I arrived back in Daegu at 11pm on Sunday, after about 36 hours of continuous travel and little useful sleep, and was at work less than 12 hours later. Surprisingly not too tired, though I slept well last night. Although just a week's holiday, it seemed like a lot more and so I'm having to re-adjust to being back to work and stable life as if I'd been away a month.

I last wrote over a week ago, I believe, in the Lao capital Vientiane. The next day I took a 10.30am bus with Emily and Rosie to Laos's second largest (but far less visited) city, Savanakhet, population 120,000.

The bus journey took most of the day, stuffed in a busy bus that stumbled along crumbling roads, past numerous wooden houses on stilts. Actually, the road was in reasonable condition because it is one of Laos' main roads and so wasn't punctured by potholes or covered in gravel as I believe many roads are. Still, it wasn't exactly UK motorway quality, possibly more comparable to a little winding road somewhere in the Highlands. Fortunately, as the main traffic was little motorbikes there wasn't a big problem with traffic congestion. It wasn't a bad journey though: despite bumping around perpetually, the scenery was interesting. Mostly flat, with a few hills later, but it was the numerous little wooden houses and occasional house/shop hybrid that were interesting. Most were on stilits, to avoid flooding during the wet season (which is now), although the open area made by the stilts was effectlively used as a room by the extended family of each house. In many of these houses, electrictity and running water weren't exactly built-in - little concession had been made to the events of the last few hundred years of modernisation. Still, it looked naively idyllic, as families lay around in the heat, which chickens and dogs running around with the children. Everyone looked quite happy, much moreso than the average dour Aberdonian face or rushing Daegu resident. However, as Laos has an almost 1% infant mortality rate and is one of the poorest countries on Earth, I would guess that the idyllic scene portrayed as my bus struggled by was not a lifetime of nirvana for those living it daily.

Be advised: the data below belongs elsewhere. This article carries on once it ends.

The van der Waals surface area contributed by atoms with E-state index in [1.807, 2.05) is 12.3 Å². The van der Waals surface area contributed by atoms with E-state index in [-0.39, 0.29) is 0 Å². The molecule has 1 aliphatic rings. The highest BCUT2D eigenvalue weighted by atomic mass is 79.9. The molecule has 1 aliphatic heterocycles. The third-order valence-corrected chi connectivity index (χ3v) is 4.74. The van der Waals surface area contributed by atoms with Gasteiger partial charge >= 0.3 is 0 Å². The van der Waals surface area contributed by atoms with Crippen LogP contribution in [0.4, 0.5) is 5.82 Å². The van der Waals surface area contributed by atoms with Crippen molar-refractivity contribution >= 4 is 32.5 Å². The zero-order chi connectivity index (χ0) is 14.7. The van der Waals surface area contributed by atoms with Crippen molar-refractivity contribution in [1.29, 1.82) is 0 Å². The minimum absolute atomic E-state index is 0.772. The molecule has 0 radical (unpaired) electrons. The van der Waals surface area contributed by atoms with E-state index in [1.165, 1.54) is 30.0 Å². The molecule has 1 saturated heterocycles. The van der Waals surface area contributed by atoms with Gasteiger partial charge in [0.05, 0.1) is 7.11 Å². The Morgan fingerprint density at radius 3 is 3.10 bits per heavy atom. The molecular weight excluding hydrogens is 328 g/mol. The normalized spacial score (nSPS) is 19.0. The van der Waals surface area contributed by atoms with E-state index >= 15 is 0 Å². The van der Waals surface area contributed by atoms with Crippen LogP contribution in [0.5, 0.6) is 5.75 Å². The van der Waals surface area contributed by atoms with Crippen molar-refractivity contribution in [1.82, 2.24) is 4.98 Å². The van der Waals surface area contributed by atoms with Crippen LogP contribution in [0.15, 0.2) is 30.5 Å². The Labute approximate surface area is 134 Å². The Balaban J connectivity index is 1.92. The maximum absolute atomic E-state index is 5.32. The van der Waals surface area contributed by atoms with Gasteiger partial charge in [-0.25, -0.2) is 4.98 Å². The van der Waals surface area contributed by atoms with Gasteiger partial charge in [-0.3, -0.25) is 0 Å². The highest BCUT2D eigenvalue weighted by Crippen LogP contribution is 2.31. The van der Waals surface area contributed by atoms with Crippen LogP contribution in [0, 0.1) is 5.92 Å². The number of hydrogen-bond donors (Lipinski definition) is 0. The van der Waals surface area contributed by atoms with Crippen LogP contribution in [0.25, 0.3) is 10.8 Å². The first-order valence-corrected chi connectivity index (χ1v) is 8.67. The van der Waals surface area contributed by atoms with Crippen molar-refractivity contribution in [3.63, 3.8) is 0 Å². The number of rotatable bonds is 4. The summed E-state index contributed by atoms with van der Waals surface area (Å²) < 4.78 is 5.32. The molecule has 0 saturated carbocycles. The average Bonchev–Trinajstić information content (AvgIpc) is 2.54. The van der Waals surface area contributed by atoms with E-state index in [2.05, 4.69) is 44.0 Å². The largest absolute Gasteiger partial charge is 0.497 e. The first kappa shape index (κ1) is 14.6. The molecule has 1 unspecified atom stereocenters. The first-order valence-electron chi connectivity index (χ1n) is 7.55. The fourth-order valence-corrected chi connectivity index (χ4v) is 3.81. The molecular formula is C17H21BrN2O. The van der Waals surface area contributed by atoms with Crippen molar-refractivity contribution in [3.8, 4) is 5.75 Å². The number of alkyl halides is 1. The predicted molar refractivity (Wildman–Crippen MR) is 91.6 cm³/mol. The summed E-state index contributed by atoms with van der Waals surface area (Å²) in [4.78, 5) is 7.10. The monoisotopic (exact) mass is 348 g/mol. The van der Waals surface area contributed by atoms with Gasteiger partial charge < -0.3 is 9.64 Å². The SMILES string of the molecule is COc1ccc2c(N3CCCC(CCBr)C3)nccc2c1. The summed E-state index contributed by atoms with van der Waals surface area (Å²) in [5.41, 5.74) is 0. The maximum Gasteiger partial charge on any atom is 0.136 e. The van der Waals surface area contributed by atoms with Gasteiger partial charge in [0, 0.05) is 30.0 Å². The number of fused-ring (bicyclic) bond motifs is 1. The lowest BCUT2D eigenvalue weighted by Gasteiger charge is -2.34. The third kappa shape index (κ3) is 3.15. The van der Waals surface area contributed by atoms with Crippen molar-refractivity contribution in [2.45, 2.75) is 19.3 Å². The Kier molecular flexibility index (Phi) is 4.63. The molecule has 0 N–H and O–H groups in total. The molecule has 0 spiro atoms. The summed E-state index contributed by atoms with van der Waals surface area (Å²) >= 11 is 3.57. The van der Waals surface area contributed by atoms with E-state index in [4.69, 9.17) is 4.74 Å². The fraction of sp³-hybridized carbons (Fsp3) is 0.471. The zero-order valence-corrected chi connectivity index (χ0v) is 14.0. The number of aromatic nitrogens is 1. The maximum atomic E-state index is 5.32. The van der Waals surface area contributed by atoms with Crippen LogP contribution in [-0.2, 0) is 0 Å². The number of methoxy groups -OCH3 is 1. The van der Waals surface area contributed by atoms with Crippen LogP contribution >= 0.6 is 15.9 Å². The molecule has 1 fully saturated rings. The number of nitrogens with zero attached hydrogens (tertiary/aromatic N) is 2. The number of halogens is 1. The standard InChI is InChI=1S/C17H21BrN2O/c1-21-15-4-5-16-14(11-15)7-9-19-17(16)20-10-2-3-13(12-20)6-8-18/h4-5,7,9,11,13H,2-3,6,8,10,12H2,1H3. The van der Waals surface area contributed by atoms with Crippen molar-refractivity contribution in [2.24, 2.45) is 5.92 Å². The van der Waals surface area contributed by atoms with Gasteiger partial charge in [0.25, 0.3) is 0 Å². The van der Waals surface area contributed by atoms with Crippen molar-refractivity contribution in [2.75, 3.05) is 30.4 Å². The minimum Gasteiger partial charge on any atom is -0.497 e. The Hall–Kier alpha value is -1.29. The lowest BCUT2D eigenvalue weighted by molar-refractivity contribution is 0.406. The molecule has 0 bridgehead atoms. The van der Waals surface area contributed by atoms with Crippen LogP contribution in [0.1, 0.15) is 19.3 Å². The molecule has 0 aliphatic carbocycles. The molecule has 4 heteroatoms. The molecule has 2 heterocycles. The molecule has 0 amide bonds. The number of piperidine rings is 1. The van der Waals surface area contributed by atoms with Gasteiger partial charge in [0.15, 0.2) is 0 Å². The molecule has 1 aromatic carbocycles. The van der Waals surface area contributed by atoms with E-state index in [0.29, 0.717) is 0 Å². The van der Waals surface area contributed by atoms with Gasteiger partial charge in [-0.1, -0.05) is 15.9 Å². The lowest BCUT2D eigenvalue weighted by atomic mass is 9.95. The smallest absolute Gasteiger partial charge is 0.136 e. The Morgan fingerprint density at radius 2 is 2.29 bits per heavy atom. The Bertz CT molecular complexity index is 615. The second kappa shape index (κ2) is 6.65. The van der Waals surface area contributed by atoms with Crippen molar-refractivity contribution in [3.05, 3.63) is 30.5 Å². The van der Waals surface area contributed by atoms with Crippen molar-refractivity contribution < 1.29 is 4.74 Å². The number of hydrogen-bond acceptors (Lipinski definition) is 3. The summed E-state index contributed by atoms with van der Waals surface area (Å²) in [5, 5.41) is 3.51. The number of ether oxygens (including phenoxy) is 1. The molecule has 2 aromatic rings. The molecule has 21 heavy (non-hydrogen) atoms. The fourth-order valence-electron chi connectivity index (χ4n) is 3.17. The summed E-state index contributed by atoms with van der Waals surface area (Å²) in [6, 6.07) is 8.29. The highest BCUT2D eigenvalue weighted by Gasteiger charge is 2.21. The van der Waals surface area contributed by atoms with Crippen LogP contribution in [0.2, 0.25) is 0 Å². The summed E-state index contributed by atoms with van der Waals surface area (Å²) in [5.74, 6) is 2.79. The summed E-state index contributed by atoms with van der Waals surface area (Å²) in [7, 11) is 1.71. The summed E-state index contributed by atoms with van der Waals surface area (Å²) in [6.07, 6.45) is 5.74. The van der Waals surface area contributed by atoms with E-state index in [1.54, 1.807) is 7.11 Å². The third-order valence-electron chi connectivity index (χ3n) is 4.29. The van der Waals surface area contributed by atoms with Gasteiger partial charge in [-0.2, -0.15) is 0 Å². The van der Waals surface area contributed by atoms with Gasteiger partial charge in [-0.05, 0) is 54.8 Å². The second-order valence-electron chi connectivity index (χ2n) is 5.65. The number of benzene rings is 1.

Our 9 hour, £2.25 bus journey arrived some time after 7pm, with darkness recently fallen. The bus station was on the outskirts of town so we needed to get a tuk-tuk (a motorbike front with covered seats for up to four Westerners/200 natives on the back) to our accommodation of choice, the Mekong Hotel. Rosie and Emily, being filthy travellers, always wanted to get the cheapest accommodation but as I was on holiday I wanted a little more luxury. Therefore I was quite happy to subsidise them in the slightly swankier setting of the Mekong Hotel, costing a whopping £6 a night for a spacious three bedroom room with bath and shower (admittedly cold and flaccid).

We ate some food and then went in search of some nightlife. The Lonely Planet's suggestion of a nearby cafe was found to be wanting as while the cafe existed, and while it was open, and while it served alcohol, it was entirely void of people or atmosphere. And so all the streets seemed to be. Savanakhet was very quiet.

Then we stumbled upon a few local youth outside a cafe or shop, sitting at a table, and Rosie's impressive communication skills came to the rescue. Despite only knowing a few words of Lao, she managed to get across the idea that we were looking for somewhere to go drinking and the youths were more than happy to help. They jumped up and told us to get on their motorbikes, and motored down a series of dirty mud roads spotted with puddles and to some red neon bar crammed with young Savanakhetters drinking and merrymaking. And singing karaoke, a very popular past-time in most Asian countries it would seem.